iW: Why did you cast Rocco Siffredi?
Breillat: The first reason was that I simply wanted to. I’d seen Rocco before and I adored him. The second reason was that for some time now mainstream actors have refused to act in my films. They’re very careful to protect the positions they’ve acquired, and they’re very timid. They’re afraid to take risks and they don’t trust anyone. Very often, they read my scripts and suddenly they imagine their own execution of the film which, of course, is nothing like what I imagine the film will be. So I chose Rocco because he was interested and willing in playing the role. The other reason I chose him was because he had the physical qualities I needed for the role. He’s very good-looking, and I don’t know if you’ve noticed, but these days, most French actors aren’t very good-looking. In the past, they were handsome, but not these days.
iW: Are you aware of the controversies over the Academy ratings in the
Breillat: Of course. It seems like it’s a serious problem . It basically forces people to censor themselves. It’s kind of a self-flagellation. By having the rating, people are no longer able to judge for themselves what is a movie for adults and what is really a pornographic movie that should be rated with the “X.” This is very infantilizing, especially since what they call “adult” cinema should be the most noble and serious, but it seems like no one here grasps the meaning of this term. The moment something is an adult film–which my film seems to be in their eyes–it’s considered to be the most degrading and off-limits. In France, the situation is not that different, since the “X” rating limited the film to people over the age of 18.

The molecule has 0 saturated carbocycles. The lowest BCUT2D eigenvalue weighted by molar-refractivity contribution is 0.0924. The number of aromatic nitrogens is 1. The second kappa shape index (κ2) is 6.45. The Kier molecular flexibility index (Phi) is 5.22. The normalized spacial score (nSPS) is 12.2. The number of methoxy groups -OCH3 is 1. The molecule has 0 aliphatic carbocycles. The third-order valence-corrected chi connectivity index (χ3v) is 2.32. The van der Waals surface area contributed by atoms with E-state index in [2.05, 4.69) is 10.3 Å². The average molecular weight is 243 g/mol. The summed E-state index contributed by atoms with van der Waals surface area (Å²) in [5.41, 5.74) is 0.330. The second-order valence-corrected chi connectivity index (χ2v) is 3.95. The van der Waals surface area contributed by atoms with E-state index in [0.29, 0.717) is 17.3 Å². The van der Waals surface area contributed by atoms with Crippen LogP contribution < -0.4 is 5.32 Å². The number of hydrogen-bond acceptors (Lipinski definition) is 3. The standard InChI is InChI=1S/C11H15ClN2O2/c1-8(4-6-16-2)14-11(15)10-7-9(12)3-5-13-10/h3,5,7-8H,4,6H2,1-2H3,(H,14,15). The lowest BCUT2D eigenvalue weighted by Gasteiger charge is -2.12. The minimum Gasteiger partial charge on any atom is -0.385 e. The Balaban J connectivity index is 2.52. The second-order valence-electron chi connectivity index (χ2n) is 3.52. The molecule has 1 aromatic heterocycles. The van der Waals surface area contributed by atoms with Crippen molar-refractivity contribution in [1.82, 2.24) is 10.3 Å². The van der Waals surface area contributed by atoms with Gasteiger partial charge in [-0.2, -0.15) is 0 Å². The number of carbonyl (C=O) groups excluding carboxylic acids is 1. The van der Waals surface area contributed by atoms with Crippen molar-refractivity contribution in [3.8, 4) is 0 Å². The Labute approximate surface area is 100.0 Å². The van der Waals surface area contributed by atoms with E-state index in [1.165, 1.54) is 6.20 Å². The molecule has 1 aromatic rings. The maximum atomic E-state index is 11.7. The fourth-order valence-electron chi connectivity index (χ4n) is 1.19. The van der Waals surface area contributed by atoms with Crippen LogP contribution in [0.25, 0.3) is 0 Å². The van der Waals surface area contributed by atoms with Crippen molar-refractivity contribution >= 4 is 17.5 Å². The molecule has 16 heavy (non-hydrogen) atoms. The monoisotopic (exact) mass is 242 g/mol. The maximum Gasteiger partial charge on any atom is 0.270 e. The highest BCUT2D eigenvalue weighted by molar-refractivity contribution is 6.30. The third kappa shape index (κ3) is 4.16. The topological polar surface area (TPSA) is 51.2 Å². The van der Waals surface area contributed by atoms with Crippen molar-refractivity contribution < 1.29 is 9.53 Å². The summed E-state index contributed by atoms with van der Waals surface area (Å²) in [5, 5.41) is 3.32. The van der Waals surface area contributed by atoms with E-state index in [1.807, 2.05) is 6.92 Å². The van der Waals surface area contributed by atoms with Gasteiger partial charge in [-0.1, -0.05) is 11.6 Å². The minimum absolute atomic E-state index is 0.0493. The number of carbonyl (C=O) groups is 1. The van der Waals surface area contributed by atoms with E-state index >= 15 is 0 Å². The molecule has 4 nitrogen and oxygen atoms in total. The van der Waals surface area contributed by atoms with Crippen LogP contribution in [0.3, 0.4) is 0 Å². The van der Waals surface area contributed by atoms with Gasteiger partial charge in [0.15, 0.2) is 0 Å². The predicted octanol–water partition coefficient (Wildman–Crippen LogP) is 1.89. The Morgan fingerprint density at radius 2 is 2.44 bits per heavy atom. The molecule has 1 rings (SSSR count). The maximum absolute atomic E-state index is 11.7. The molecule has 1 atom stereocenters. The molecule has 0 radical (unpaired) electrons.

iW: What has been the reception in France?
Breillat: We were really nervous, but it was, in fact, really great. And not just financially. Also critically. People seem to understand that this is not just a sex movie but a movie about sex, and they’re taking it seriously and actually talking about the movie. They have been very open to discussing the sexual content of the film. I couldn’t have expected a better response than that, since, in fact, sex is something that concerns everyone and that everyone is implicated in–which is why it’s so troubling. And that’s not even mentioning the fact that I cast Rocco Siffredi in the movie. What I learned when the film came out, in fact, was that this porn actor was something of a cult star of the porn film industry, but who knew since people don’t like to talk about their favorite porn actors.